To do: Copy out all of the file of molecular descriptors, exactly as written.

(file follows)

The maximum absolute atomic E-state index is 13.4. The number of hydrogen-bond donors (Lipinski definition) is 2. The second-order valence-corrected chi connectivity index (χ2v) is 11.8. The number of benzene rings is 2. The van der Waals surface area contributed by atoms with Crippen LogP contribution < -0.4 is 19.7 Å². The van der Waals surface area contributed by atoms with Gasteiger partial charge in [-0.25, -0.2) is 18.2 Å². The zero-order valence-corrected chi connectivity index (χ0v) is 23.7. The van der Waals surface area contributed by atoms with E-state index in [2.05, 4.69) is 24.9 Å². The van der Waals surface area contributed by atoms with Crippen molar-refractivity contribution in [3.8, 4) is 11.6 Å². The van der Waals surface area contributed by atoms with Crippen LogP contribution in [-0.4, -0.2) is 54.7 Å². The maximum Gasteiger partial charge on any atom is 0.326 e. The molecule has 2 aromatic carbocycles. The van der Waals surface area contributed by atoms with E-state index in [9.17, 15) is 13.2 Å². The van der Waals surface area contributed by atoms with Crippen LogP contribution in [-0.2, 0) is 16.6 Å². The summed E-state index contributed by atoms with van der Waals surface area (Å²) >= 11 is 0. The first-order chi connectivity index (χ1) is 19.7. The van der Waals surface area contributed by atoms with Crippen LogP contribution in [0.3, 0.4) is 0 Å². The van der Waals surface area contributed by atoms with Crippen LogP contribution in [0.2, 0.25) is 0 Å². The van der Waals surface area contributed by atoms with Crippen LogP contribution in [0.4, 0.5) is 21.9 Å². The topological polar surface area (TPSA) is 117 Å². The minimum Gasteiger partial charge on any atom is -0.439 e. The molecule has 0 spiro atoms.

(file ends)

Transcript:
The maximum absolute atomic E-state index is 13.4. The number of hydrogen-bond donors (Lipinski definition) is 2. The second-order valence-corrected chi connectivity index (χ2v) is 11.8. The number of benzene rings is 2. The van der Waals surface area contributed by atoms with Crippen LogP contribution < -0.4 is 19.7 Å². The van der Waals surface area contributed by atoms with Gasteiger partial charge in [-0.25, -0.2) is 18.2 Å². The zero-order valence-corrected chi connectivity index (χ0v) is 23.7. The van der Waals surface area contributed by atoms with E-state index in [2.05, 4.69) is 24.9 Å². The van der Waals surface area contributed by atoms with Crippen molar-refractivity contribution in [3.8, 4) is 11.6 Å². The van der Waals surface area contributed by atoms with Crippen LogP contribution in [-0.4, -0.2) is 54.7 Å². The maximum Gasteiger partial charge on any atom is 0.326 e. The molecule has 2 aromatic carbocycles. The van der Waals surface area contributed by atoms with E-state index in [9.17, 15) is 13.2 Å². The van der Waals surface area contributed by atoms with Crippen LogP contribution in [-0.2, 0) is 16.6 Å². The summed E-state index contributed by atoms with van der Waals surface area (Å²) >= 11 is 0. The first-order chi connectivity index (χ1) is 19.7. The van der Waals surface area contributed by atoms with Crippen LogP contribution in [0.3, 0.4) is 0 Å². The van der Waals surface area contributed by atoms with Crippen LogP contribution in [0.2, 0.25) is 0 Å². The van der Waals surface area contributed by atoms with Crippen LogP contribution in [0.4, 0.5) is 21.9 Å². The topological polar surface area (TPSA) is 117 Å². The minimum Gasteiger partial charge on any atom is -0.439 e. The molecule has 0 spiro atoms.